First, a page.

Heidi Endemann: “Painting is not Dead!”

See this show. 

Heidi Endemann is an artist of great technical ability and a powerful vision.  Her work connects with us on several levels. 

Endemann’s years in the advertizing industry planning honed her picture-making ability.  Her work is realistic; nothing is suggested, hinted or evoked.  Instead each necessary detail is in place; whether it’s depicting a chubby-cheeked toddler, a tiger, a death’s head or a famous cartoon character.  Her colors are vivid and look deliberately pretty; pretty and glossy, in the sense of a glossy magazine.  She uses this deliberate prettiness to tell a story, and story you walk away from intrigued, thoughtful and emotionally moved. 

In the lobby of the Gualala Arts Center, Endemann has several large pieces from the series of hers I like the best.  Maybe I just like it because I’m a sap and it seems to be the most hopeful, somehow, of her work.  The series depicts a chimpanzee or some other, perhaps idealized, primate; and a blond, cherubic human baby.  In one picture, the chimpanzee is handing the baby a toy—the blue globe of the world.  In another, hung on the landing above the stairs, the ape stands, arms upraised, and the baby, riding on her shoulders, has his arms upraised as well.  Both are grinning, and a golden spinning world dangles above them like a Christmas tree ornament. 

Also in the lobby is a powerful political statement about global warming called “Homo Sapiens,” and an installation titled “Irreplaceable.”  “Irreplaceable” is made up of several panels of butterflies, done in glorious color, each with its Latin name printed in script underneath it.  At first glance the piece seems bright and pretty, but something is not right.  The wings of some of the insects seem tattered, except they are not tattered, they are burning.  As you look closer you see a grinning deaths’ head painted into the body of each butterfly. Each butterfly’s wings are being singed away.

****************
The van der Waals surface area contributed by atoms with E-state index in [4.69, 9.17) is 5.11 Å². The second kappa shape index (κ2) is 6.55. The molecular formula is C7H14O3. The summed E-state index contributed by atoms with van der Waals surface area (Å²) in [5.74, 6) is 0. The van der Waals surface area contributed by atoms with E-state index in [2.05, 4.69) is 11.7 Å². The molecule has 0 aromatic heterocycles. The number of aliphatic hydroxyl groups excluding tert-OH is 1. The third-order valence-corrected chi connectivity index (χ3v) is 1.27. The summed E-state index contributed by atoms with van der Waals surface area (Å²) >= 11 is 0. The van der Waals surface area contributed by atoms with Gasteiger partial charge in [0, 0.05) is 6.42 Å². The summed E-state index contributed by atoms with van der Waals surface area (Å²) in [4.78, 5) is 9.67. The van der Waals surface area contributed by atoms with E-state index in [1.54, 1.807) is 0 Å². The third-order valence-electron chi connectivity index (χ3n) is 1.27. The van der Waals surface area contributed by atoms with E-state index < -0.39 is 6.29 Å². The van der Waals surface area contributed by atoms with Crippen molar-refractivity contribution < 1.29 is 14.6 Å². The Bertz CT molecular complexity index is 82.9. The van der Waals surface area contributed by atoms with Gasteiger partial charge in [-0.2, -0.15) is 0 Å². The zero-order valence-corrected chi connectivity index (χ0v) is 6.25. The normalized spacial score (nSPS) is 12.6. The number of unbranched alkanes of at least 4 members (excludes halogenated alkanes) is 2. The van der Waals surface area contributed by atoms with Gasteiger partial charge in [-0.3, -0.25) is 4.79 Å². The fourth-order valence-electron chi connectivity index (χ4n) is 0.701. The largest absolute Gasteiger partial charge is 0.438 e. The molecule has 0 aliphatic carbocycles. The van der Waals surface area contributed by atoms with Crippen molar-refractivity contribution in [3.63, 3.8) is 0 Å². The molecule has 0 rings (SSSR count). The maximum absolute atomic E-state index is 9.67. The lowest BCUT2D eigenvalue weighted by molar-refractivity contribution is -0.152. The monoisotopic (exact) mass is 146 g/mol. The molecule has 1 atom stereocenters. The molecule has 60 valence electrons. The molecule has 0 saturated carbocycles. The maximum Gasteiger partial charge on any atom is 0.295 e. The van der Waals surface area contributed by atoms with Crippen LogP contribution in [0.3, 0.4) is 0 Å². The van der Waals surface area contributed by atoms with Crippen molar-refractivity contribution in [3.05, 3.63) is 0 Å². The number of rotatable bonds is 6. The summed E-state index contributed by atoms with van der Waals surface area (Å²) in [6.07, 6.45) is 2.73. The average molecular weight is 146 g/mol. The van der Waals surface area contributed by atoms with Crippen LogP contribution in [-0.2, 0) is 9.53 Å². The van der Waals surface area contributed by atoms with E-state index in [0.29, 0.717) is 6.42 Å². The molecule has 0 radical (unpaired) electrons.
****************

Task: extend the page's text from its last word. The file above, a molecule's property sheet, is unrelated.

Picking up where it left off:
And then there are the babies, the healthy sturdy boys with their innocent faces and their skin marked, like a birthmark or tattoos, with various logos and trademarks.  One, with the chimpanzee, is called “Nascar Baby.”  The others tend to have only babies in the frame; as if  claims have been staked before we’re even born by the multi-national conglomerates who make their profits by turning us from citizens into consumers.  Even the natural world, represented by the collared leopard and cheetah, has not escaped this fate. 

I’d say Heidi Endemann has a definite point of view. 

The most elaborate installation in the show is “The Icarus Project; I and II.”  Again, rectangular panels are hung together, looking like a quilt, almost, on opposite walls of the gallery.  The theme in each panel is wings on fire.  Icarus II, backgrounded in shades of rust and red, looks almost unfinished, while Icarus I has those bright children’s-book colors.  At first glance, the panels look identical, except for the colors, but they are not.  Endemann is playing with the theme here.  I cannot begin to articulate what she is telling us.  Is it about hubris, about balance?  About innocence and faith?  Just variations of “wings on fire?”  It’s more than that—so much more. 

The show hangs until October 3, at the Gualala Center for the Arts.  I have not begun to do it justice here.  Go see it.

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